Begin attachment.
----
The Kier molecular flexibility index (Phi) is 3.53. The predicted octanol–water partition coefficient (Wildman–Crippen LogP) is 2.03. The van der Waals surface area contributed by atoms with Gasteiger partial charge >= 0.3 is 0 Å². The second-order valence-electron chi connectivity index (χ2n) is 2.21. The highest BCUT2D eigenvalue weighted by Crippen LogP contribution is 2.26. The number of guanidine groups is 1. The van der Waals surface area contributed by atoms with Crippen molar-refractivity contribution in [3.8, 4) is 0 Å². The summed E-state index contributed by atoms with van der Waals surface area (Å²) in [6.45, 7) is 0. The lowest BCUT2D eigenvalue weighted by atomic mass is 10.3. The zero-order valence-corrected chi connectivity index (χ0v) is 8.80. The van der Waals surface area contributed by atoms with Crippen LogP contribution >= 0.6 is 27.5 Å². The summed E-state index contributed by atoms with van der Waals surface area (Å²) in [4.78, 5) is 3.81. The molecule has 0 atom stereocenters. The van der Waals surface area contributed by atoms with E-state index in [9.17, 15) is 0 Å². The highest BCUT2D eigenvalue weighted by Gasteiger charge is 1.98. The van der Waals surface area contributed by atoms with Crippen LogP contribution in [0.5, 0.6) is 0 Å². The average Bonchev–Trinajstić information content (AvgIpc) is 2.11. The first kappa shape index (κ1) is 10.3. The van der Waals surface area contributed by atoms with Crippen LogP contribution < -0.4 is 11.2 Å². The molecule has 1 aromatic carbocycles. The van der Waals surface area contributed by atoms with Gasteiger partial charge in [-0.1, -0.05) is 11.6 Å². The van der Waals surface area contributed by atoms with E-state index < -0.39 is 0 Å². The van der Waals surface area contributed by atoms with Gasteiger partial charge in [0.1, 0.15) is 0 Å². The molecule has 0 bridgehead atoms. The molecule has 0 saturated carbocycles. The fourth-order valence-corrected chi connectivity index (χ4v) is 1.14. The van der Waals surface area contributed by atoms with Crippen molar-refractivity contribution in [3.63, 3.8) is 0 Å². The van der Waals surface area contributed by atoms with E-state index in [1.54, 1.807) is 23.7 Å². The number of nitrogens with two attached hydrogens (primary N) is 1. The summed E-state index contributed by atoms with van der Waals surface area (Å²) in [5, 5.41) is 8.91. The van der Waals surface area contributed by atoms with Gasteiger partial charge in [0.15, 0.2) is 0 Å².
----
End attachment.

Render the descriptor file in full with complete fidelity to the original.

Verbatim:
The Kier molecular flexibility index (Phi) is 3.53. The predicted octanol–water partition coefficient (Wildman–Crippen LogP) is 2.03. The van der Waals surface area contributed by atoms with Gasteiger partial charge >= 0.3 is 0 Å². The second-order valence-electron chi connectivity index (χ2n) is 2.21. The highest BCUT2D eigenvalue weighted by Crippen LogP contribution is 2.26. The number of guanidine groups is 1. The van der Waals surface area contributed by atoms with Crippen molar-refractivity contribution in [3.8, 4) is 0 Å². The summed E-state index contributed by atoms with van der Waals surface area (Å²) in [6.45, 7) is 0. The lowest BCUT2D eigenvalue weighted by atomic mass is 10.3. The zero-order valence-corrected chi connectivity index (χ0v) is 8.80. The van der Waals surface area contributed by atoms with Crippen LogP contribution >= 0.6 is 27.5 Å². The summed E-state index contributed by atoms with van der Waals surface area (Å²) in [4.78, 5) is 3.81. The molecule has 0 atom stereocenters. The van der Waals surface area contributed by atoms with E-state index in [9.17, 15) is 0 Å². The highest BCUT2D eigenvalue weighted by Gasteiger charge is 1.98. The van der Waals surface area contributed by atoms with Crippen LogP contribution in [0.5, 0.6) is 0 Å². The average Bonchev–Trinajstić information content (AvgIpc) is 2.11. The first kappa shape index (κ1) is 10.3. The van der Waals surface area contributed by atoms with Crippen LogP contribution < -0.4 is 11.2 Å². The molecule has 1 aromatic carbocycles. The van der Waals surface area contributed by atoms with Gasteiger partial charge in [-0.1, -0.05) is 11.6 Å². The van der Waals surface area contributed by atoms with E-state index < -0.39 is 0 Å². The van der Waals surface area contributed by atoms with Gasteiger partial charge in [0.1, 0.15) is 0 Å². The molecule has 0 bridgehead atoms. The molecule has 0 saturated carbocycles. The fourth-order valence-corrected chi connectivity index (χ4v) is 1.14. The van der Waals surface area contributed by atoms with Crippen molar-refractivity contribution in [3.63, 3.8) is 0 Å². The van der Waals surface area contributed by atoms with E-state index in [1.54, 1.807) is 23.7 Å². The number of nitrogens with two attached hydrogens (primary N) is 1. The summed E-state index contributed by atoms with van der Waals surface area (Å²) in [5, 5.41) is 8.91. The van der Waals surface area contributed by atoms with Gasteiger partial charge in [0.15, 0.2) is 0 Å².